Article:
Recognizing and treating self-injurious behaviors in teens

“Is it weird that I cut myself on purpose?”

A 14-year-old girl from a local middle school asked me this question at work last week. In my years as a Teen Xpress counselor, I have been asked about self-injurious behaviors many times.

They ask:

“What is it about?”

“Isn’t it just a way to get attention?”

“Why would someone do that?”

“Are they trying to kill themselves?”

It’s not only teens that ask about self-injury. I’ve also been approached by parents, teachers, friends and co-workers. The very act of hurting oneself on purpose seems to hit people with a mix of bewilderment, disgust and fear all at once. It’s understandable. Purposely causing pain just does not make sense to most people. It is normal to feel confused about something like this.

How prevalent is self-injury?

Accurate statistics are hard to get, but according to HealthyPlace.com, 1 in 5 females and 1 in 7 males engage in self-injurious behaviors. Those statistics are pretty consistent with what I’ve seen in over ten years of experience working with children and adolescents. People that have endured abuse, trauma, or experienced mental health issues such as depression or anxiety are more likely to engage in these behaviors.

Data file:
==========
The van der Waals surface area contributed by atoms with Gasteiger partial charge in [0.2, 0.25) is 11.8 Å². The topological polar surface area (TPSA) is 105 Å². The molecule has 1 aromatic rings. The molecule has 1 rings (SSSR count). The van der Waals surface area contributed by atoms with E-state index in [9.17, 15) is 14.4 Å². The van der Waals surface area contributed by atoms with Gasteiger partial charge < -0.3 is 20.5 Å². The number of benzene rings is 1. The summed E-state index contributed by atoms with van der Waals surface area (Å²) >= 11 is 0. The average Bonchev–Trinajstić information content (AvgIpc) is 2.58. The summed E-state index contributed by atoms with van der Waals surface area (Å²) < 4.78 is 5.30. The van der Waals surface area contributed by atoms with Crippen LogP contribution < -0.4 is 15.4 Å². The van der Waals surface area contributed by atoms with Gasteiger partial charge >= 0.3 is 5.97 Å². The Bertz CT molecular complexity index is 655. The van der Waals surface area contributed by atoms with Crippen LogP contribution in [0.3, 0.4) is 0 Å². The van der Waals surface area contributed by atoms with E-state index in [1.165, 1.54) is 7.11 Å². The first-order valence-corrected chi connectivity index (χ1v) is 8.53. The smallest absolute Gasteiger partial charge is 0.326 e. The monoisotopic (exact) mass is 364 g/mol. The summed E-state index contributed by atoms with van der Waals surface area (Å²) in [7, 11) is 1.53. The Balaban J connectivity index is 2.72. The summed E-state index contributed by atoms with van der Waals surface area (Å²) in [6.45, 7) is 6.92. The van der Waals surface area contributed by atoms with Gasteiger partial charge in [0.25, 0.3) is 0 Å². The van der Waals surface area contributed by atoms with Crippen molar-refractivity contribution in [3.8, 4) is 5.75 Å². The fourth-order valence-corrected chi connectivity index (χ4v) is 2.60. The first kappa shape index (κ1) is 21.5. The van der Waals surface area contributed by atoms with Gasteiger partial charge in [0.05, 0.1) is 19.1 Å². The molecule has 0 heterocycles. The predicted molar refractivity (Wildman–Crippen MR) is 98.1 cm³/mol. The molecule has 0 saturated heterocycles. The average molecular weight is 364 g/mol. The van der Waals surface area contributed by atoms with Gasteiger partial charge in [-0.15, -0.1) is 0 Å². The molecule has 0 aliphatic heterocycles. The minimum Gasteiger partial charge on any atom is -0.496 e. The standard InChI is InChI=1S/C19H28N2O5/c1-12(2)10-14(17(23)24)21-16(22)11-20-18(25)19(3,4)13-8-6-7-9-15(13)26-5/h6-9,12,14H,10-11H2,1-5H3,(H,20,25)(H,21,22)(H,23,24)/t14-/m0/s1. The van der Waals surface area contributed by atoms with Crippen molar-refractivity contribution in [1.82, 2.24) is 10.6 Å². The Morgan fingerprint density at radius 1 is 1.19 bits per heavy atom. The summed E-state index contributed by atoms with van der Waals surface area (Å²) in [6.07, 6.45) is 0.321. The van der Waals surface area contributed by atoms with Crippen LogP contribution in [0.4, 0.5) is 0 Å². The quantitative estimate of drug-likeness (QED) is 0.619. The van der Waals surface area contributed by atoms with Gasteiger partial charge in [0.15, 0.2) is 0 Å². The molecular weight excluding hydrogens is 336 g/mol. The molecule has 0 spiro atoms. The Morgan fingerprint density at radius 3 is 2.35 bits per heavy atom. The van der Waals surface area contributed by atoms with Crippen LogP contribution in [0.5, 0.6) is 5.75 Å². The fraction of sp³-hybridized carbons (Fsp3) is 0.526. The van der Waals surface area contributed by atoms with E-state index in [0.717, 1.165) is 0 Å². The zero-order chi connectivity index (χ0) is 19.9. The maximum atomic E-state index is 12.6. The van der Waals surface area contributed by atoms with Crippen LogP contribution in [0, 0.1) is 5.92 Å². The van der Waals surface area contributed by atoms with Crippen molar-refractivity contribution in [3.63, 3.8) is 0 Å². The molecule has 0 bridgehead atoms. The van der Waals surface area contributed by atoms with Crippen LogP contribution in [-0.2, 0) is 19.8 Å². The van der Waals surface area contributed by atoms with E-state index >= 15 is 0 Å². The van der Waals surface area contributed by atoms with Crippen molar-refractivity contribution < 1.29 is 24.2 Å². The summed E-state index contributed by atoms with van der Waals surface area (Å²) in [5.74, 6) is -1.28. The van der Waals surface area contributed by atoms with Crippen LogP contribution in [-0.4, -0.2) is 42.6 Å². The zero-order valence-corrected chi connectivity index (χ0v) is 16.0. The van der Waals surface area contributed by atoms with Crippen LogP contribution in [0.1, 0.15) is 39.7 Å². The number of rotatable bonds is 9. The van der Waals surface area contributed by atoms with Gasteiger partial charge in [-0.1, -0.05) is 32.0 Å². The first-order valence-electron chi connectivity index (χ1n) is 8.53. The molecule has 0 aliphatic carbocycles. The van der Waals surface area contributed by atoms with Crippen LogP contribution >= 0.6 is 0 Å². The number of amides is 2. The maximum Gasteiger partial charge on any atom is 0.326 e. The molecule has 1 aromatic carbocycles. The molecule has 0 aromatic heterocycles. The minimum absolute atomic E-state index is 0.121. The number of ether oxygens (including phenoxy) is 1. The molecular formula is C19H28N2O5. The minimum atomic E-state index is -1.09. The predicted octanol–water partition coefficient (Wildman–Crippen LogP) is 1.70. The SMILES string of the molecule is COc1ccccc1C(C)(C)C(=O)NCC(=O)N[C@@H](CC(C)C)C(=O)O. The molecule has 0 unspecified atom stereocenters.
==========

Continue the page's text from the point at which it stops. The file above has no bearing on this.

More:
What exactly does “self-injurious behaviors” mean?

According to the Mayo Clinic, “self-injury,” also called “self-harm,” is the act of deliberately harming your own body, such as cutting or burning yourself.   Simply put, self-injury is hurting oneself on purpose, whether it is cutting, scratching, punching or burning, and usually not with the intention of serious harm. Self-harm can include pulling out one’s own hair (trichotillomania) or picking at one’s skin (excoriation). There are many different forms of this behavior and many ways it manifests itself.

Why does it happen?